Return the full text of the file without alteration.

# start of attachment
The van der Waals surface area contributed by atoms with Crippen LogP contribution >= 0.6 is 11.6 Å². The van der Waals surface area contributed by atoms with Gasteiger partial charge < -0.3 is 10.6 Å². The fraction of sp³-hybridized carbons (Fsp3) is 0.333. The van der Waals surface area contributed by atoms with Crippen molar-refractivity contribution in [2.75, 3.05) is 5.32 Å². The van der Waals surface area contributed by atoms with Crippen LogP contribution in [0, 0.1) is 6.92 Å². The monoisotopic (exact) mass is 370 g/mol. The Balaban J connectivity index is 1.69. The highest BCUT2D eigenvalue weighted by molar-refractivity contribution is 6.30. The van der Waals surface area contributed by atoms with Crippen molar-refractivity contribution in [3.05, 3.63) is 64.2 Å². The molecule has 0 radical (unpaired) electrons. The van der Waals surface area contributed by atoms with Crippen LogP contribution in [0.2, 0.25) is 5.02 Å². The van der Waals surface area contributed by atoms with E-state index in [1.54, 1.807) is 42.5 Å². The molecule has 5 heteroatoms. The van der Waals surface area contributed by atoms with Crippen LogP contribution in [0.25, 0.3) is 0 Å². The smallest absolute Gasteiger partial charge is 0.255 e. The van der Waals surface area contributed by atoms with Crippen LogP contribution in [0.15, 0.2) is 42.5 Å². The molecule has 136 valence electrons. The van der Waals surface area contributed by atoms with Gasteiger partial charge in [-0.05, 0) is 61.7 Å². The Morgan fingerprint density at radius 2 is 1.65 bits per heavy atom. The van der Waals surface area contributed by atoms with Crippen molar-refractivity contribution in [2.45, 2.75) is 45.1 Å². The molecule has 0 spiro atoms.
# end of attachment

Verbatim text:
The van der Waals surface area contributed by atoms with Crippen LogP contribution >= 0.6 is 11.6 Å². The van der Waals surface area contributed by atoms with Gasteiger partial charge < -0.3 is 10.6 Å². The fraction of sp³-hybridized carbons (Fsp3) is 0.333. The van der Waals surface area contributed by atoms with Crippen molar-refractivity contribution in [2.75, 3.05) is 5.32 Å². The van der Waals surface area contributed by atoms with Crippen LogP contribution in [0, 0.1) is 6.92 Å². The monoisotopic (exact) mass is 370 g/mol. The Balaban J connectivity index is 1.69. The highest BCUT2D eigenvalue weighted by molar-refractivity contribution is 6.30. The van der Waals surface area contributed by atoms with Crippen molar-refractivity contribution in [3.05, 3.63) is 64.2 Å². The molecule has 0 radical (unpaired) electrons. The van der Waals surface area contributed by atoms with Crippen LogP contribution in [0.2, 0.25) is 5.02 Å². The van der Waals surface area contributed by atoms with E-state index in [1.54, 1.807) is 42.5 Å². The molecule has 5 heteroatoms. The van der Waals surface area contributed by atoms with Crippen LogP contribution in [0.25, 0.3) is 0 Å². The smallest absolute Gasteiger partial charge is 0.255 e. The van der Waals surface area contributed by atoms with Crippen LogP contribution in [0.15, 0.2) is 42.5 Å². The molecule has 136 valence electrons. The van der Waals surface area contributed by atoms with Gasteiger partial charge in [-0.05, 0) is 61.7 Å². The Morgan fingerprint density at radius 2 is 1.65 bits per heavy atom. The van der Waals surface area contributed by atoms with Crippen molar-refractivity contribution in [2.45, 2.75) is 45.1 Å². The molecule has 0 spiro atoms.